Drought conditions are expected to become even more challenging as temperatures continue to rise throughout the 21st century, the researchers said.

Lobell said, “Recent yield progress is overall a good news story. But because farm yields are improving fastest in favorable weather, the stakes for having such weather are rising. In other words, the negative impacts of hot and dry weather are rising at the same time that climate change is expected to bring more such weather.”

Lobell’s team examined an unprecedented amount of detailed field data from more than 1 million USDA crop insurance records between 1995 and 2012.

“The idea was pretty simple,” he said. “We determined which conditions really matter for corn and soy yields, and then tracked how farmers were doing at different levels of these conditions over time. But to do that well, you really need a lot of data, and this dataset was a beauty.”

Lobell said he hopes that the research can help inform researchers and policymakers so they can make better decisions.

“I think it’s exciting that data like this now exist to see what’s actually happening in fields. By taking advantage of this data, we can learn a lot fairly quickly,” he said. “Of course, our hope is to improve the situation. But these results challenge the idea that U.S. agriculture will just easily adapt to climate changes because we invest a lot and are really high-tech.”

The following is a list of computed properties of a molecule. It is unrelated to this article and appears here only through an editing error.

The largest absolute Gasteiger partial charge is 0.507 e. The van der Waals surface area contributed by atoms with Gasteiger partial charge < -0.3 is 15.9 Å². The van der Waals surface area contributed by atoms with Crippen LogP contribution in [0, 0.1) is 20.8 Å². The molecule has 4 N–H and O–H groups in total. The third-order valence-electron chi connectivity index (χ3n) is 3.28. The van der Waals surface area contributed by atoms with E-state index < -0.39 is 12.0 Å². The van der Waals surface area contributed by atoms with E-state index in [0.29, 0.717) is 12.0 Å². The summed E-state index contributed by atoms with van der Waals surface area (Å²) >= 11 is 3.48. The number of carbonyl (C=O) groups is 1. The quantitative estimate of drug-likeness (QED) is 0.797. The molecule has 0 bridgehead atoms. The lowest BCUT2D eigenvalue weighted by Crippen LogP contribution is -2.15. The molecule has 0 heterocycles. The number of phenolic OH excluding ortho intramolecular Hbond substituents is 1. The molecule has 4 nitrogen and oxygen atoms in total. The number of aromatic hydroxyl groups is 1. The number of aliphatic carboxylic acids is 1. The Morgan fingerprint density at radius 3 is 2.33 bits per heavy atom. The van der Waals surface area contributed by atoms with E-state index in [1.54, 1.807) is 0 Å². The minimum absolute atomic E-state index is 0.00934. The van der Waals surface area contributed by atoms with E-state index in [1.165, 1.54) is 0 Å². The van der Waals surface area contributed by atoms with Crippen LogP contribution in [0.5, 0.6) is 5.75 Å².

Lobell and colleagues are also looking at ways crops may perform better under increasingly hot conditions. “But I wouldn’t expect any miracles,” he said. “It will take targeted efforts, and even then gains could be modest. There’s only so much a plant can do when it is hot and dry.”

Laura Seaman is the communications and external relations manager for Stanford’s Center on Food Security and the Environment, a joint program of Stanford’s Freeman Spogli Institute for International Studies and the Stanford Woods Institute for the Environment.



Climate Change in Nebraska Requires Planning for the Future of Agriculture, Experts say

Nebraska is in the western cornbelt and in a marginal rainfall area to begin with, John Hansen, president of the Nebraska Farmers Union, told the Legislature’s Agriculture Committee on Tuesday.

“A little change in not only the amount but the timing of moisture has huge, huge consequences both on grain production but also livestock,” he said.

Hansen and climate specialists were testifying on a bill (LB583), introduced by Sen. Ken Haar of Malcolm, that would beef up the state’s Climate Assessment Response Committee’s membership, reporting and communication duties to better prepare for changes.

The country is in the worst national drought in 50 years, and the past year was the warmest and driest ever in Nebraska, they said.